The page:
Quote of the Day:
"Miss Amy is strict but she's nice."
--one of Amy's students, last year. I'm guessing her students this year will say the same
Sunday, August 19, 2007
As her mom, of course my job is to point out that not all interesting preachers actually preach the Truth, and when she someday has a child throwing up at 3 a.m., helpful and involved is going to count for a lot more in a husband than interesting.
Recently I was at the Oregon Authors' table at the county fair. Sitting there with fellow writers for hours on end while the oblivious crowds are off riding the Screamer and Zipper makes for some fascinating conversation and study.
Of the ten or twelve authors I spent time with, only a few others were "overtly" Christian, with specifically religious materials to sell.
One was a warm and chuckling retired pastor, but I have to admit that I found the other "religious" authors among the least interesting to talk to. They lacked the warmth and openness and humor evident in most of the secular writers. (Paul says this is waaaay too little data to draw any sort of conclusion. Oh well. Hear me out.)
(And then there was the little episode where one of the definitely-non-religious authors packed up to leave and turned to the Christian author beside him and said, "Well, good luck to you." And the rather sour reply was, "I don't believe in luck.")
Ok, this is my take on things: maybe Emily has a point. Jesus was many things more important than "interesting," but you have to admit he was never boring. People were fascinated by him, he stood tradition on its head yet upheld the Law, he almost never said or did what people expected him to.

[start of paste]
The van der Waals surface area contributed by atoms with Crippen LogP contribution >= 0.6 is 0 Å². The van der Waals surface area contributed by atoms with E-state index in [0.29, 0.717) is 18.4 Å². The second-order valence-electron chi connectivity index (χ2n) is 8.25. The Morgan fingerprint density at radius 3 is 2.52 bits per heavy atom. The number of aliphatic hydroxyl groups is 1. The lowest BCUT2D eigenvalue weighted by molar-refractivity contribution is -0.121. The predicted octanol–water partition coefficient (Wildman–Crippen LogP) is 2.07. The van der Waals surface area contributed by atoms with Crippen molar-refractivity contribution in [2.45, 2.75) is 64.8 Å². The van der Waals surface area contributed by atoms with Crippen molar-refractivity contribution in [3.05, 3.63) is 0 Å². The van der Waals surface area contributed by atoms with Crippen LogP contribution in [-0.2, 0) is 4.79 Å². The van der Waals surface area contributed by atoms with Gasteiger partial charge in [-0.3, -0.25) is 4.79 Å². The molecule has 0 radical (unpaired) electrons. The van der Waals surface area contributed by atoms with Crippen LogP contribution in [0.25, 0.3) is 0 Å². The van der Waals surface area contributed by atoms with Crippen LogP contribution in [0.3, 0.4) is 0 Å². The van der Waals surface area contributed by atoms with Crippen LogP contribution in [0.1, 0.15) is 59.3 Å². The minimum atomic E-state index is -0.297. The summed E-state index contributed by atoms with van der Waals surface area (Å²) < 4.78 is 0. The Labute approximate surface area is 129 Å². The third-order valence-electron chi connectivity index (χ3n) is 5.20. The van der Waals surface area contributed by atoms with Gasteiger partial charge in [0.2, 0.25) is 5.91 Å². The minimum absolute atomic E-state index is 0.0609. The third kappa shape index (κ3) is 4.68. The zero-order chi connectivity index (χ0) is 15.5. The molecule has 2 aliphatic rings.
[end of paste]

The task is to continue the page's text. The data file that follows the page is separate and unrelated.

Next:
So maybe we his followers, who know that we are loved and forgiven and full of Spirit and hope, ought to be interesting as well. Alive, engaged, aware, curious, hopeful, surprising, warm.
And when a well-meaning sinner says "Good luck," maybe we should take it as meant and smile and say, "Thank you!"
Quote of the Day:
"I want my guy to be perfect but I also want him to be masculine."
Friday, August 17, 2007
And Emily just posted a new movie on tikki-tikki-tembo in which she found a great excuse to indulge in all her favorites: writing drama, acting, playing with hair styles, making movies, and dressing in wild costumes.
Quote of the Day:
Me: Jenny, put your bootsie tootsies away.
Ben: Have you considered the fact that your youngest kid is 8 years old? And that we don't exactly appreciate having you refer to boots as bootsie tootsies?
Jenny: Ben's got a point, Mom.